Achieving a sustainable ocean economy that benefits society and business in both the Global North and Global South will depend on attracting sufficient public and private investments in the ocean economy. This includes creating higher quality and investible projects with appropriate deal sizes, risk-return ratios to match available capital, and risk mitigation procedures. These projects could include all ocean-based industries, including seafood production, shipping, renewable energy, and ecosystem goods and services like climate regulation or costal protection. Achieving sustainable oceans may require an effort akin to the Paris Agreement to close the current gap in blue financing, and scientists are calling for stronger public-private partnerships to foster positive environments for investment and insurance communities to invest in sustainable ocean economies.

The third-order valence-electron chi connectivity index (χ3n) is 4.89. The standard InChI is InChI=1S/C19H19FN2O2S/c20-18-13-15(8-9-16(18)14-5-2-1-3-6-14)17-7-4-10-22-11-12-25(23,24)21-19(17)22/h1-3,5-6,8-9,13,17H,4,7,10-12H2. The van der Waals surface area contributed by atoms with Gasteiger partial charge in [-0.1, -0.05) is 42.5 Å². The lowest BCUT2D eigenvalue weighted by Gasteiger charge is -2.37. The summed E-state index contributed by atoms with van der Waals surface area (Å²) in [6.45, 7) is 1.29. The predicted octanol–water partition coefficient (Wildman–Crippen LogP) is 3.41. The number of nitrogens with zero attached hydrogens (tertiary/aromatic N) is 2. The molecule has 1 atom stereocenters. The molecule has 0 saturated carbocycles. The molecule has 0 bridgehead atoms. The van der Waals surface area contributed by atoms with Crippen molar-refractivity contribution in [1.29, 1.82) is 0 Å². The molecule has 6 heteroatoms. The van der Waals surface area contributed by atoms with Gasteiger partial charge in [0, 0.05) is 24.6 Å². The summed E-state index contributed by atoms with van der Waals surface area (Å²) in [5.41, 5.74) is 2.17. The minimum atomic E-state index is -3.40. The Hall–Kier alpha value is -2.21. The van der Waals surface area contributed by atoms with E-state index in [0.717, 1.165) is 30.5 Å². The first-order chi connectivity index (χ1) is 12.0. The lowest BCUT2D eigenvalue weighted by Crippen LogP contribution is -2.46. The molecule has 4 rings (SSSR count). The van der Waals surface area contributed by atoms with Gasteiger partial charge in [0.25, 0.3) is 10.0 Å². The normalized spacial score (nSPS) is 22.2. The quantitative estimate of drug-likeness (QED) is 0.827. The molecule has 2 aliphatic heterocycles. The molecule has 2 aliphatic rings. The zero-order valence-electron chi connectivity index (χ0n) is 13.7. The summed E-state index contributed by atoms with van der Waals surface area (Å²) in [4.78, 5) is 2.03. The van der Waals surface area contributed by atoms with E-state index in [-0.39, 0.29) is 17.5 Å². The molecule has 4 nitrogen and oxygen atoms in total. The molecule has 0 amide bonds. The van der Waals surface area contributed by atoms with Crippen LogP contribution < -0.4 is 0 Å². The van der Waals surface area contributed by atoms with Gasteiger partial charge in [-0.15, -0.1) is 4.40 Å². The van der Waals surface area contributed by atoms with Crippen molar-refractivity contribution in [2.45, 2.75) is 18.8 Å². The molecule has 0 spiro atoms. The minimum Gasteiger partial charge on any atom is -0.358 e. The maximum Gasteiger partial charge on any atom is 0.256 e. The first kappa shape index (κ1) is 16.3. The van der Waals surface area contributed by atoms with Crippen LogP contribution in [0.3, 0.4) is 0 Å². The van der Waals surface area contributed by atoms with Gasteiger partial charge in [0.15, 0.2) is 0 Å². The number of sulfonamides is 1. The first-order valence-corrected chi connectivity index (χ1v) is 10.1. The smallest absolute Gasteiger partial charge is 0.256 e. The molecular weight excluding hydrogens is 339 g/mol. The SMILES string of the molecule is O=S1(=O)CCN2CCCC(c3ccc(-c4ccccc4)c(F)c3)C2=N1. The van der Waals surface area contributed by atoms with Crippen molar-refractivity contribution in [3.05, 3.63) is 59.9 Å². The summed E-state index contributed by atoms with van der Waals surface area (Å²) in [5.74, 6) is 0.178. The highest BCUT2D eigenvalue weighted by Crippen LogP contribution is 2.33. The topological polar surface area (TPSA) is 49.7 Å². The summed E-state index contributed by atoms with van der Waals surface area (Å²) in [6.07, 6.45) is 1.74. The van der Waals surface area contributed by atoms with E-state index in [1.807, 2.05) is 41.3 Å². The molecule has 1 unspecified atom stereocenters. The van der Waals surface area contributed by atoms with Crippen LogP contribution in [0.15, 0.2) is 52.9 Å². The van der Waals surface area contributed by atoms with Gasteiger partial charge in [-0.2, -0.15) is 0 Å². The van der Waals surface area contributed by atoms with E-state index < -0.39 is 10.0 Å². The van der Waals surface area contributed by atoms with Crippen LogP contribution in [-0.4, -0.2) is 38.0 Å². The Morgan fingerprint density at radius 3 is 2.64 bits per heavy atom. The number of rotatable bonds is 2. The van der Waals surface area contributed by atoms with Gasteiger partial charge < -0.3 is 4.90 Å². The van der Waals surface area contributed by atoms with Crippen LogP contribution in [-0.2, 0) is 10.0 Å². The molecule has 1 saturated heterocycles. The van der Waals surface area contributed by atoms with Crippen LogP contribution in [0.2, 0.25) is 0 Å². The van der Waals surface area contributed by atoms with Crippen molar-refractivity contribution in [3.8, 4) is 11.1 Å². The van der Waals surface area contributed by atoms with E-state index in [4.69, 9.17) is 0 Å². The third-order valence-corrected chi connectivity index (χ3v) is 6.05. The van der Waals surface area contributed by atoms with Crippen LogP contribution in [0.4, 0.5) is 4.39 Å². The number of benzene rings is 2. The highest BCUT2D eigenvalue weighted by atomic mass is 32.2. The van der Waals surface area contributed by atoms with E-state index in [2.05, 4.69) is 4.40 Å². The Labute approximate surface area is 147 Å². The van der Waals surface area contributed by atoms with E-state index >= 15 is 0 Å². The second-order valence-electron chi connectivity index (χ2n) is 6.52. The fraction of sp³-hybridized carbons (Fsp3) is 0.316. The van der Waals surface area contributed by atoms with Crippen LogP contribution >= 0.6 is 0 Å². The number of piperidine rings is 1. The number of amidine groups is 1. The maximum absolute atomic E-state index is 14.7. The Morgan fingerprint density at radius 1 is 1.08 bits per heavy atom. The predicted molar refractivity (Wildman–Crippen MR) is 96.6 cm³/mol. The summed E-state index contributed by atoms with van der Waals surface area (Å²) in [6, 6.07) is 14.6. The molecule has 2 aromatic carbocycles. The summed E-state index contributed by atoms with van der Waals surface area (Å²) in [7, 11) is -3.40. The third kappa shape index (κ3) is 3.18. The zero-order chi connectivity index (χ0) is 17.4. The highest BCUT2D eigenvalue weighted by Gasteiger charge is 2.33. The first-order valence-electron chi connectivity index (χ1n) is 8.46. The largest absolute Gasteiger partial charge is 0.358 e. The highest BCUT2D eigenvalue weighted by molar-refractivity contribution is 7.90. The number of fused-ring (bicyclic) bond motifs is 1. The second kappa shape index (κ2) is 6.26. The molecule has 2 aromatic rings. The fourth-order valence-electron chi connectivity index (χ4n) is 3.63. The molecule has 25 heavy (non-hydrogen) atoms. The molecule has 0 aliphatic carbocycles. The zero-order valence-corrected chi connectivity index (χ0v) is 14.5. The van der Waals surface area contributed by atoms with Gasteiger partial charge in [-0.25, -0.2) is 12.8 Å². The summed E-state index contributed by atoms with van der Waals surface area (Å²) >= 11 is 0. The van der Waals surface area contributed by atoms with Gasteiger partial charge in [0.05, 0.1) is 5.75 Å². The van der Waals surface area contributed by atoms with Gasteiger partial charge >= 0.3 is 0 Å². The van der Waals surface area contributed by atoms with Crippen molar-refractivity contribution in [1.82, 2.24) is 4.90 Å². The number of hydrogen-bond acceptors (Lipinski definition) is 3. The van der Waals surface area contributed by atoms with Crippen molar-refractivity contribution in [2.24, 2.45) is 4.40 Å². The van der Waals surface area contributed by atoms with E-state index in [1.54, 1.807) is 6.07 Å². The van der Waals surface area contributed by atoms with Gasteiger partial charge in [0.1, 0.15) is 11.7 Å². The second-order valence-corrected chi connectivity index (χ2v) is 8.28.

Limitations

The referenced papers provide a theoretical framework of action for a sustainable ocean economy. However, political realities and sensitivities may prevent fast action on creating enabling environments that attract sufficient finance.

Sources

Bellou, N., Gambardella, C., Karantzalos, K., Monteiro, J.G., Canning-Clode, J., Kemna, S., Arrieta-Giron, C.A. and Lemmen, C., 2021. Global assessment of innovative solutions to tackle marine litter. Nature Sustainability, 4(6), pp.516-524.

Sumaila, U.R., Walsh, M., Hoareau, K., Cox, A., Teh, L., Abdallah, P., Akpalu, W., Anna, Z., Benzaken, D., Crona, B. and Fitzgerald, T., 2021. Financing a sustainable ocean economy. Nature communications, 12(1), pp.1-11.